If I could even get her to finish eating in 30 minutes that would help. Then she’d be done by 6:45 and she’d have 30 minutes to play before needing to put her toys away, which isn’t much but is more than what she’s getting.

Can I turn it into a game? If we had one or two of her favourite toys “eating” dinner with us at the table, would that encourage her to keep her butt in her chair? If one of them had her desert and she had to finish her dinner by 6:45 in order to get it? It might be worth a shot.

And if I wrote it out for her too, maybe, and showed her that in order to have playtime she needs to finish eating for 6:45. Sort of like a combination of Playful Parenting and that chapter in Nurtureshock where they talk about preschoolers making Play Plans to develop better attention and discipline.

3. Putting her toys away.

This is exacerbated obviously when she barely has time to play with them, and hopefully if we can deal with the dinner thing this won’t be as frustrating. But again: if she puts her toys away FAST then we have more time to play beforehand, and more time to read stories and snuggle before bed afterwards.

The rule’s not changing: if she doesn’t put them away before bedtime she loses them for a week, because my own schedule is also planned in ten-minute increments and I can’t pick up after her every night–nor should I, she’s six.

But maybe I can think of a way to turn it into a race: can she finish picking up her toys before I finish clearing away dinner, for example? If she does, can she “win” an extra bedtime story or song? And if I am cleaning up at the same time she is cleaning up maybe it will seem less “unfair” in that peculiar 6-year-old calculus of justice.

I’ll give it all a shot and cross my fingers. Single mothering, Dear Readers, is hard and sometimes it feels like it never gets easier.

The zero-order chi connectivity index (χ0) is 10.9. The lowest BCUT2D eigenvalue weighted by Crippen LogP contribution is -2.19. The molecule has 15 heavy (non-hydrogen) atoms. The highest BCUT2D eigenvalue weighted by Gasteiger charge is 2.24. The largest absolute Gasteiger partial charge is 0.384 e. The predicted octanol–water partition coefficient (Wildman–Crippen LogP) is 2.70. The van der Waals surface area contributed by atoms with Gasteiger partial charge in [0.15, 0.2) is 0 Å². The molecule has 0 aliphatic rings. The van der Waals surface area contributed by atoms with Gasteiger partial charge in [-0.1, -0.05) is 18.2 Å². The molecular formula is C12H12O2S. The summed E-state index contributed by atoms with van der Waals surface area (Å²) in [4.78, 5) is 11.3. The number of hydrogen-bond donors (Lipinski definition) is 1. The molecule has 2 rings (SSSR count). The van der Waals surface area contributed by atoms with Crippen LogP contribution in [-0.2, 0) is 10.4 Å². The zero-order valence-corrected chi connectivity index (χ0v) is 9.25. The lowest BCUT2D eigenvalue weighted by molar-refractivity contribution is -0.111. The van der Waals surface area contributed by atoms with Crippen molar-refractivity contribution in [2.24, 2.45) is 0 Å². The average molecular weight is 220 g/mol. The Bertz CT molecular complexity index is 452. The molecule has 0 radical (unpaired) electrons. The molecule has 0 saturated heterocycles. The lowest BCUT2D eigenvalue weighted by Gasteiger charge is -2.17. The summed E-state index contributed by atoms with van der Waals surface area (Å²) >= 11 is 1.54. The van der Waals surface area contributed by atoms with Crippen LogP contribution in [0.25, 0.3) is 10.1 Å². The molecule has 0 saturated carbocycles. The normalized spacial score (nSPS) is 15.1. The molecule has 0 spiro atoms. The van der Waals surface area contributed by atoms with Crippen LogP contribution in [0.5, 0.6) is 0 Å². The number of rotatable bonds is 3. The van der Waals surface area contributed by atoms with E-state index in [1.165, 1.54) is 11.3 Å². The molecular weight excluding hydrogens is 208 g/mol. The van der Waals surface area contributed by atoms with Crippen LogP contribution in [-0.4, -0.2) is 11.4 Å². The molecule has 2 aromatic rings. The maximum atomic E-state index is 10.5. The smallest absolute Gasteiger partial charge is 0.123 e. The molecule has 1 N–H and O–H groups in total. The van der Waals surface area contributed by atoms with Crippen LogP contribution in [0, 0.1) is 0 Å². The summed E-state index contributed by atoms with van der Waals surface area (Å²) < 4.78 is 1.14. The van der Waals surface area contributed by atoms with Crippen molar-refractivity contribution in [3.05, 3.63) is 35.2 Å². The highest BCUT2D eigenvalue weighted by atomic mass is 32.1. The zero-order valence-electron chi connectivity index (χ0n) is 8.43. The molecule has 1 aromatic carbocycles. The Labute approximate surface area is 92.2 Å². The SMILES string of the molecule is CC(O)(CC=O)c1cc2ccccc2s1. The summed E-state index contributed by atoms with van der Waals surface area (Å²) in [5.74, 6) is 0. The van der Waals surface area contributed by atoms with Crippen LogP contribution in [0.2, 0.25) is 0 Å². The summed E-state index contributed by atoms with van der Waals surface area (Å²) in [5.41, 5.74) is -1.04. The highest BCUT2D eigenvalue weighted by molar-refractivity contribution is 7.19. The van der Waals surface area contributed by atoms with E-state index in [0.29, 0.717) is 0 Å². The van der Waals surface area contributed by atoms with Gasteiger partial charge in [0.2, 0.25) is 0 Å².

Read Full Post »

Short-lived, as it turns out.

He’s backing out of telling his ex about us again because of his fears that he will use this to try to attack him in the courts and reduce the time he gets with his son.

Now, given her previous behaviour, this is perfectly credible. I understand why he feels that way. I understand why he’s so eager to avoid it, and why it feels like a huge risk that he can’t take right now. What I don’t understand is why he’s told me–twice–that he’s willing to take that risk only to change his mind at the last minute. And what I don’t understand is what kind of future a relationship can possibly have if it’s being held hostage by a crazy lady who lives on the other side of a large ocean.

I keep going back and forth. Of course he doesn’t want to risk it, of course he’s already terrified of losing his son, why do I want to push him into this? I don’t, of course. I want him to put his son first. I wouldn’t love him if he was a crap dad. After everything he’s gone through at this woman’s hands, anyone would be terrified, anyone would want extra security and reassurances. Why can’t I give that to him?

Well, because if I do, then I put my life and my future and by extension PP’s life and future on hold waiting for this woman to have a spontaneous personality transformation, which seems unlikely, to put it mildly. Because if it’s this hard for him to tell her he’s seeing someone and Trader-Tot will meet her, how the hell will he ever tell her if we decide to move in together? And then how can we make any plans for anything if everything must first pass the test of Won’t Make His Ex Call Her Lawyers?

Completely torn. My needs and PP’s needs on the one side, his on the other. Both reasonable and fair, and seemingly incompatible.

I can’t tell him he needs to tell her. If she did go nuts over it and drag him through the courts again, even if he won and didn’t lose any time with his son, even if it just cost him a few more hundred thousand dollars, I would never forgive myself. It can’t be my choice, it needs to be his choice.

But that doesn’t mean that I can wait forever. Five months isn’t forever of course but I think it’s long enough to get a commitment on this that actually sticks.

Back and forth. My needs or his.

What I’ve told him is that he needs to give me a plan for this that is not dependent on her state of mind or reactions, with a timetable he will stick to, and that I won’t forgive him if he backs out again so he needs to be really, really sure that whatever he commits to is something he can actually do. He can talk to his lawyers, their mediators, a counselor, whoever he wants, and develop a plan. It doesn’t need to be my plan, but it needs to be a plan I can live with–asking me to wait five years, in other words, won’t fly. And then he needs to carry through before I will meet Trader-Tot or he will spend time with PP again. Kids stay out until we can prove that this hurdle can be met.